But any real or perceived difficulties of Jim’s life seemed to be far from the minds of most attendees at the benefit, which included live music, raffles, food and plenty of good cheer as the crowd focused on what’s ahead in the wake of such a breathtaking tragedy.
Raised on the Southwest Side of Chicago, Jim attended St. Daniel the Prophet elementary school in the Garfield Ridge community and St. Laurence High School in Burbank.
He loved to place baseball, recalled his father, John, who remembers acquiring a pitching machine to use with Jim.
One day, on the diamond at Shepard High School near the Mikulski’s Palos Heights home in Westgate, Jim clobbered nine balls over the outfield fence.
He had a creative side, too.
“Jim painted our whole basement, picked the colors out,” said his mother. “He was good with colors. I wasn’t sure about them, how they would all work together, so he made a scale model of the basement, painted the walls the color that he wanted and showed it to me.”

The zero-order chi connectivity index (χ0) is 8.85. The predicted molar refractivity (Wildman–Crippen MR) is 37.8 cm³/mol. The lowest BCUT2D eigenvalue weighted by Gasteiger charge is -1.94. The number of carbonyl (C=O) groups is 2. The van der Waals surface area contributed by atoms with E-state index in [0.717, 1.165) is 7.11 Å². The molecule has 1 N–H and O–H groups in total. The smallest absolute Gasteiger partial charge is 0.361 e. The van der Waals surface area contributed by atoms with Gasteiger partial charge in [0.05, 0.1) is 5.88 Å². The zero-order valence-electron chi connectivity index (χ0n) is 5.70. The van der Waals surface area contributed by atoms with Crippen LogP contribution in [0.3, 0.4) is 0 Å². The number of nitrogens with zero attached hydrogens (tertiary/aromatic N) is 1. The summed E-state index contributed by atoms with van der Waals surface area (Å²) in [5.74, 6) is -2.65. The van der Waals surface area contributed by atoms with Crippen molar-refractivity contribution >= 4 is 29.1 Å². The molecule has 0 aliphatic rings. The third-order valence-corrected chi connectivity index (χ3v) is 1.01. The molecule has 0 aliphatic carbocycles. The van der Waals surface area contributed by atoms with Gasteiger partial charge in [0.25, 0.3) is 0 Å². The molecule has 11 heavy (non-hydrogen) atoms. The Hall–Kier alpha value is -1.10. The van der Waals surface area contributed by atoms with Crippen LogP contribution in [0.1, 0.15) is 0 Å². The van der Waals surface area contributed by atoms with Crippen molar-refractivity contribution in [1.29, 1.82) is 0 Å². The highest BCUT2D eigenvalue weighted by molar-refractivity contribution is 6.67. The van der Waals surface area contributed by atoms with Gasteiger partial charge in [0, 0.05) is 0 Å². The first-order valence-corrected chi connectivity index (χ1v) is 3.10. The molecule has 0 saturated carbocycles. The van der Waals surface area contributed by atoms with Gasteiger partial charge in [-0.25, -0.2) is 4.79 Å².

“I still have that model,” she said.
His dad said Jim loved car trips, but curiously the destination seemed secondary to the actual journey.
“We went to Washington, D.C., turned around and came back,” said John Mikulski, smiling. “We’d go out west to Montana, stayed overnight, stopped in Nebraska on the way back. We had fun doing that.”
Certain road trips, however, were with a very specific purpose: visiting baseball stadiums.
“We went to Cleveland, Pittsburgh, Cincinnati, even saw a game in the original Yankee Stadium,” said his dad.
And now, Jim’s memory lives on not only in the minds of those who knew him, but of total strangers, because of a charitable organization that bears his name, the James F. Mikulski Memorial Group, Inc.